“Hey Tracy, how long have you been Brotherhood?” came loudly out of the room.

I looked over a little bewildered, but simply answered, 2 years. They asked for clarification on the 2 years because another youth was rejected in 1992 when he didn’t quite have a full 24 months. I noted it was 25 months for me, and they quickly asked me to vacate the area.

I remember Bryant noting that must be exciting for me, but it really wasn’t. Again, I already knew I wasn’t nominated, and I was being discussed for reasons I didn’t know. I was only 15 years old, and some of this stuff wasn’t quite clear to me yet.

The person representing my Chapter in the room was one of my closest friends from my Troop and my predecessor as Chapter Chief. So I got the full details from him. Several people appeared to signal they would vote no for me because of personal animus. The oldest youth on the committee had the nerve to insinuate I was the kind of guy to use the Vigil distinction to put myself above others, which to this day angers me. Those of my friends who know my approach to awards know that his statement was unacceptably wrong.

In the end, I was selected as the 9th youth with about a 2/3rds margin, although that was mostly because my friend quickly came to my defense and nobody else had any better ideas for another youth.

So, I must thank Bryant Walker for chatting about the Ordeal with me, turns out he did more my Vigil Honor selection than anybody!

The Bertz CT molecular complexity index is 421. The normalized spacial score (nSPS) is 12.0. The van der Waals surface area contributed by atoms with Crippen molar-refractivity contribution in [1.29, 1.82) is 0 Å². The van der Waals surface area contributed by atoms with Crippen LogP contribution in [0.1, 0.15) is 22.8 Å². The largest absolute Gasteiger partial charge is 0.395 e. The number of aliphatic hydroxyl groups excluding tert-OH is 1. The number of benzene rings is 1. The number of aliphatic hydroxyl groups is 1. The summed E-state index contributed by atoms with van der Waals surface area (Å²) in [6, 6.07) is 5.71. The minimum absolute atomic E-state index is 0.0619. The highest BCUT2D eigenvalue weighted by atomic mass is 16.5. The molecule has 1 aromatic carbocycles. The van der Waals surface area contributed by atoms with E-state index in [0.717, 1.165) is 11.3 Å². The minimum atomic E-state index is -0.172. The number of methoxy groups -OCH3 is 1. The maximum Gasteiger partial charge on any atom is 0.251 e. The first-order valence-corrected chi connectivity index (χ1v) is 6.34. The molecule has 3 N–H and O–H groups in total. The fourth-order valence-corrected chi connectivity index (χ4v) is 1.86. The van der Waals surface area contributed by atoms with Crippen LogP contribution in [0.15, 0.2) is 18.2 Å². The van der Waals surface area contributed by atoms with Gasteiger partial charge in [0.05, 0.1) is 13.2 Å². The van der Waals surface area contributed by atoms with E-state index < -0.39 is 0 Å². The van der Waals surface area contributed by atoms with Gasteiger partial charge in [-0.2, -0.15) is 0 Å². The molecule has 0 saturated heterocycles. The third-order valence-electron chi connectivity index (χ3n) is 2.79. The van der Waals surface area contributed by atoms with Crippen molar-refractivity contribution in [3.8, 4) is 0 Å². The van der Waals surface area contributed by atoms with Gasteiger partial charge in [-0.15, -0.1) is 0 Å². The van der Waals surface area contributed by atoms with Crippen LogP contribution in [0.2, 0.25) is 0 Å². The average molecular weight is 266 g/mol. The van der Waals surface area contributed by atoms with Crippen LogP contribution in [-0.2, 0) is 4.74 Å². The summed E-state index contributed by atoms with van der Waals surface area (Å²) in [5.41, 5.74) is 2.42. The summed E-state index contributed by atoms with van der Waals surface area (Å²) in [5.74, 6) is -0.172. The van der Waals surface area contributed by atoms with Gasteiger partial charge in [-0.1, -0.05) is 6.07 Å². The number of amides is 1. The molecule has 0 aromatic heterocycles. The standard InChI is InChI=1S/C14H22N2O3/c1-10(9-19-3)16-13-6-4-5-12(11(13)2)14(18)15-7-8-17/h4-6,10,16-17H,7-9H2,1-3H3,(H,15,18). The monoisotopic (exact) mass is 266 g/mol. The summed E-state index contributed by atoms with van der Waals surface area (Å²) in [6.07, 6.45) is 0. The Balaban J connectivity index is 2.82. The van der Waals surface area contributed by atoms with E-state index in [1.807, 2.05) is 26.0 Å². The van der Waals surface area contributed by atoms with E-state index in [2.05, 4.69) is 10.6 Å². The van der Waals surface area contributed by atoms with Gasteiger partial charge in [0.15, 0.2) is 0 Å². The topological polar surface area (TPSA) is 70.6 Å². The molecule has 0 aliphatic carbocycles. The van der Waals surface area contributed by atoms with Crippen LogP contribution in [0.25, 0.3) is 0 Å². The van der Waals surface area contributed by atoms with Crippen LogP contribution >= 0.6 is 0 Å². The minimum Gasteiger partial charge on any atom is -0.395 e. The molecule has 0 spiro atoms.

About 30 days later, the Vigil Adviser, who had stepped in in temporarily as Lodge Adviser, called me. He said that he had an issue because he had spilled coffee on my Vigil nomination and couldn’t read the Indian name selected. Obviously, I knew this was a lie.

Although this adult knew me pretty well, he was essentially asking me to describe myself for purposes of inputting an Indian name. He also stated that it didn’t guarantee I was selected, it was just to make sure the “form” could be read, but again, I already knew that wasn’t true and knew I was selected. He would choose the particularly generic Mechmauwikenk, meaning Camper. Considering that could describe every single member of the Order of the Arrow, I wasn’t too impressed with the name selection.

The indignity continued when the Vigil Ceremony commenced, during an August weekend when we could still have open fires on the ground. After the evening ceremony was completed, Vigil Guides took their candidates to their ceremony sites. Except me, because of course I was not nominated and nobody bothered to get me a Vigil Guide.